Blood-pressure variability in patients with obstructive sleep apnea: current perspectives

Maria Rosaria Bonsignore, Maria R. Bonsignore, Oreste Marrone

Risultato della ricerca: Article

7 Citazioni (Scopus)

Abstract

Obstructive sleep apnea (OSA) is often associated with hypertension and other cardiovascular diseases. Blood pressure (BP) variability is part of the assessment of cardiovascular risk. In OSA, BP variability has been studied mainly as very short-term (beat-by-beat) and short-term (24-hour BP profile) variability. BP measured on consecutive heartbeats has been demonstrated to be highly variable, due to repeated peaks during sleep, so that an accurate assessment of nocturnal BP levels in OSA may require peculiar methodologies. In 24-hour recordings, BP frequently features a "nondipping" profile, ie, <10% fall from day to night, which may increase cardiovascular risk and occurrence of major cardiovascular events in the nocturnal hours. Also, BP tends to show a large "morning BP surge", a still controversial negative prognostic sign. Increased very short-term BP variability, high morning BP, and nondipping BP profile appear related to the severity of OSA. Treatment of OSA slightly reduces mean 24-hour BP levels and nocturnal beat-by-beat BP variability by abolishing nocturnal BP peaks. In some patients OSA treatment turns a nondipping into a dipping BP profile. Treatment of arterial hypertension in OSA usually requires both antihypertensive pharmacological therapy and treatment of apnea. Addressing BP variability could help improve the management of OSA and reduce cardiovascular risk. Possibly, drug administration at an appropriate time would ensure a dipping-BP profile.
Lingua originaleEnglish
pagine (da-a)229-242
Numero di pagine14
RivistaNature and Science of Sleep
Volume10
Stato di pubblicazionePublished - 2018

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Obstructive Sleep Apnea
Blood Pressure
Hypertension
Therapeutics
Apnea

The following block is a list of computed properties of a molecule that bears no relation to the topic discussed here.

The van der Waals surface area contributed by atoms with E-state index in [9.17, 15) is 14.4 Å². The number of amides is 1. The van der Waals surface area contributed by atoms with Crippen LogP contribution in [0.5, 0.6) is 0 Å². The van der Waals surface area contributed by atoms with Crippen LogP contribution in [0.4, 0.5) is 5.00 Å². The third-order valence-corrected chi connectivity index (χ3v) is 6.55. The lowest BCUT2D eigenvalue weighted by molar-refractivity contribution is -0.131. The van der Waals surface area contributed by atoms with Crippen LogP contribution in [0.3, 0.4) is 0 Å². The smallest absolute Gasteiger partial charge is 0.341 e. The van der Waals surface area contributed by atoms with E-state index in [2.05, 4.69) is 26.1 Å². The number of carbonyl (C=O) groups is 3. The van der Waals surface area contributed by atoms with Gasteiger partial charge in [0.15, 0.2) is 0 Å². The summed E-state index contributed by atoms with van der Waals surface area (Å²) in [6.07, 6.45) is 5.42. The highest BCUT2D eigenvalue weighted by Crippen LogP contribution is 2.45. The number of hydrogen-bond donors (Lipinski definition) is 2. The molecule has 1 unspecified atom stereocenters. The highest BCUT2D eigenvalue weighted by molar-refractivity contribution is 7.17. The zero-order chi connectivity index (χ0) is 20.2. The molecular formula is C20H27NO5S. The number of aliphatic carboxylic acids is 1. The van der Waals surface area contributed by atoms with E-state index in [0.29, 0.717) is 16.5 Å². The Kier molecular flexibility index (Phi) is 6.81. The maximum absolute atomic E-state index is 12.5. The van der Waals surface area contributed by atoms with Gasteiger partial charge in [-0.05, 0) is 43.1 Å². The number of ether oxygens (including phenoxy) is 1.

Antihypertensive Agents

All Science Journal Classification (ASJC) codes

  • Applied Psychology
  • Behavioral Neuroscience

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Blood-pressure variability in patients with obstructive sleep apnea: current perspectives. / Bonsignore, Maria Rosaria; Bonsignore, Maria R.; Marrone, Oreste.

In: Nature and Science of Sleep, Vol. 10, 2018, pag. 229-242.

Risultato della ricerca: Article

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N2 - Obstructive sleep apnea (OSA) is often associated with hypertension and other cardiovascular diseases. Blood pressure (BP) variability is part of the assessment of cardiovascular risk. In OSA, BP variability has been studied mainly as very short-term (beat-by-beat) and short-term (24-hour BP profile) variability. BP measured on consecutive heartbeats has been demonstrated to be highly variable, due to repeated peaks during sleep, so that an accurate assessment of nocturnal BP levels in OSA may require peculiar methodologies. In 24-hour recordings, BP frequently features a "nondipping" profile, ie, <10% fall from day to night, which may increase cardiovascular risk and occurrence of major cardiovascular events in the nocturnal hours. Also, BP tends to show a large "morning BP surge", a still controversial negative prognostic sign. Increased very short-term BP variability, high morning BP, and nondipping BP profile appear related to the severity of OSA. Treatment of OSA slightly reduces mean 24-hour BP levels and nocturnal beat-by-beat BP variability by abolishing nocturnal BP peaks. In some patients OSA treatment turns a nondipping into a dipping BP profile. Treatment of arterial hypertension in OSA usually requires both antihypertensive pharmacological therapy and treatment of apnea. Addressing BP variability could help improve the management of OSA and reduce cardiovascular risk. Possibly, drug administration at an appropriate time would ensure a dipping-BP profile.

AB - Obstructive sleep apnea (OSA) is often associated with hypertension and other cardiovascular diseases. Blood pressure (BP) variability is part of the assessment of cardiovascular risk. In OSA, BP variability has been studied mainly as very short-term (beat-by-beat) and short-term (24-hour BP profile) variability. BP measured on consecutive heartbeats has been demonstrated to be highly variable, due to repeated peaks during sleep, so that an accurate assessment of nocturnal BP levels in OSA may require peculiar methodologies. In 24-hour recordings, BP frequently features a "nondipping" profile, ie, <10% fall from day to night, which may increase cardiovascular risk and occurrence of major cardiovascular events in the nocturnal hours. Also, BP tends to show a large "morning BP surge", a still controversial negative prognostic sign. Increased very short-term BP variability, high morning BP, and nondipping BP profile appear related to the severity of OSA. Treatment of OSA slightly reduces mean 24-hour BP levels and nocturnal beat-by-beat BP variability by abolishing nocturnal BP peaks. In some patients OSA treatment turns a nondipping into a dipping BP profile. Treatment of arterial hypertension in OSA usually requires both antihypertensive pharmacological therapy and treatment of apnea. Addressing BP variability could help improve the management of OSA and reduce cardiovascular risk. Possibly, drug administration at an appropriate time would ensure a dipping-BP profile.

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